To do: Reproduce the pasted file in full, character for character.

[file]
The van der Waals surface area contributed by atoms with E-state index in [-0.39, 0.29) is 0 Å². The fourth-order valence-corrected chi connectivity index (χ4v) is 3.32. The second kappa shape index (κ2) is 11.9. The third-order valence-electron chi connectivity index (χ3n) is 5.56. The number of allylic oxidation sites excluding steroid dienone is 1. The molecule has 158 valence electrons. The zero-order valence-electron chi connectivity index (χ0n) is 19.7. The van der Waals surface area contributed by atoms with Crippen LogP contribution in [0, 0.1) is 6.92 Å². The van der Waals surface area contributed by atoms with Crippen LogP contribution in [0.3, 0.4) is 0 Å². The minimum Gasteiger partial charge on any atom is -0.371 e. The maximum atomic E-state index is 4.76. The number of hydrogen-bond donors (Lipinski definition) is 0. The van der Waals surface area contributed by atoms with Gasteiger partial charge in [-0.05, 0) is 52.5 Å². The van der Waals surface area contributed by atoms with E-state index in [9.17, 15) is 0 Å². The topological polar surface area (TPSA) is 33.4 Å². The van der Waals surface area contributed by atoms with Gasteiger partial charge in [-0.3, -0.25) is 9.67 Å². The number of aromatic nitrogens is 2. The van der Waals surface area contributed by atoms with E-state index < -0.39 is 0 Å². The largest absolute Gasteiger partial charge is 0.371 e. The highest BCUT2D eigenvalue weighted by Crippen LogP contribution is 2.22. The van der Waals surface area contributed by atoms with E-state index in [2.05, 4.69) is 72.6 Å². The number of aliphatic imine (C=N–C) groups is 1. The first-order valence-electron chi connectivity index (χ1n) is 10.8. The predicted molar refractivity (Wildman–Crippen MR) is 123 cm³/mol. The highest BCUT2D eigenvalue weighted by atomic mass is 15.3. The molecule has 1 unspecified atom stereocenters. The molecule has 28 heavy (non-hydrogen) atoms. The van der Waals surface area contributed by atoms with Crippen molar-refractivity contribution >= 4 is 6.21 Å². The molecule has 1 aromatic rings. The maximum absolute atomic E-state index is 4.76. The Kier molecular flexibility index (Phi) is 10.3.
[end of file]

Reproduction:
The van der Waals surface area contributed by atoms with E-state index in [-0.39, 0.29) is 0 Å². The fourth-order valence-corrected chi connectivity index (χ4v) is 3.32. The second kappa shape index (κ2) is 11.9. The third-order valence-electron chi connectivity index (χ3n) is 5.56. The number of allylic oxidation sites excluding steroid dienone is 1. The molecule has 158 valence electrons. The zero-order valence-electron chi connectivity index (χ0n) is 19.7. The van der Waals surface area contributed by atoms with Crippen LogP contribution in [0, 0.1) is 6.92 Å². The van der Waals surface area contributed by atoms with Crippen LogP contribution in [0.3, 0.4) is 0 Å². The minimum Gasteiger partial charge on any atom is -0.371 e. The maximum atomic E-state index is 4.76. The number of hydrogen-bond donors (Lipinski definition) is 0. The van der Waals surface area contributed by atoms with Gasteiger partial charge in [-0.05, 0) is 52.5 Å². The van der Waals surface area contributed by atoms with E-state index in [9.17, 15) is 0 Å². The topological polar surface area (TPSA) is 33.4 Å². The van der Waals surface area contributed by atoms with Gasteiger partial charge in [-0.3, -0.25) is 9.67 Å². The number of aromatic nitrogens is 2. The van der Waals surface area contributed by atoms with E-state index < -0.39 is 0 Å². The largest absolute Gasteiger partial charge is 0.371 e. The highest BCUT2D eigenvalue weighted by Crippen LogP contribution is 2.22. The van der Waals surface area contributed by atoms with E-state index in [2.05, 4.69) is 72.6 Å². The number of aliphatic imine (C=N–C) groups is 1. The first-order valence-electron chi connectivity index (χ1n) is 10.8. The predicted molar refractivity (Wildman–Crippen MR) is 123 cm³/mol. The highest BCUT2D eigenvalue weighted by atomic mass is 15.3. The molecule has 1 unspecified atom stereocenters. The molecule has 28 heavy (non-hydrogen) atoms. The van der Waals surface area contributed by atoms with Crippen molar-refractivity contribution >= 4 is 6.21 Å². The molecule has 1 aromatic rings. The maximum absolute atomic E-state index is 4.76. The Kier molecular flexibility index (Phi) is 10.3.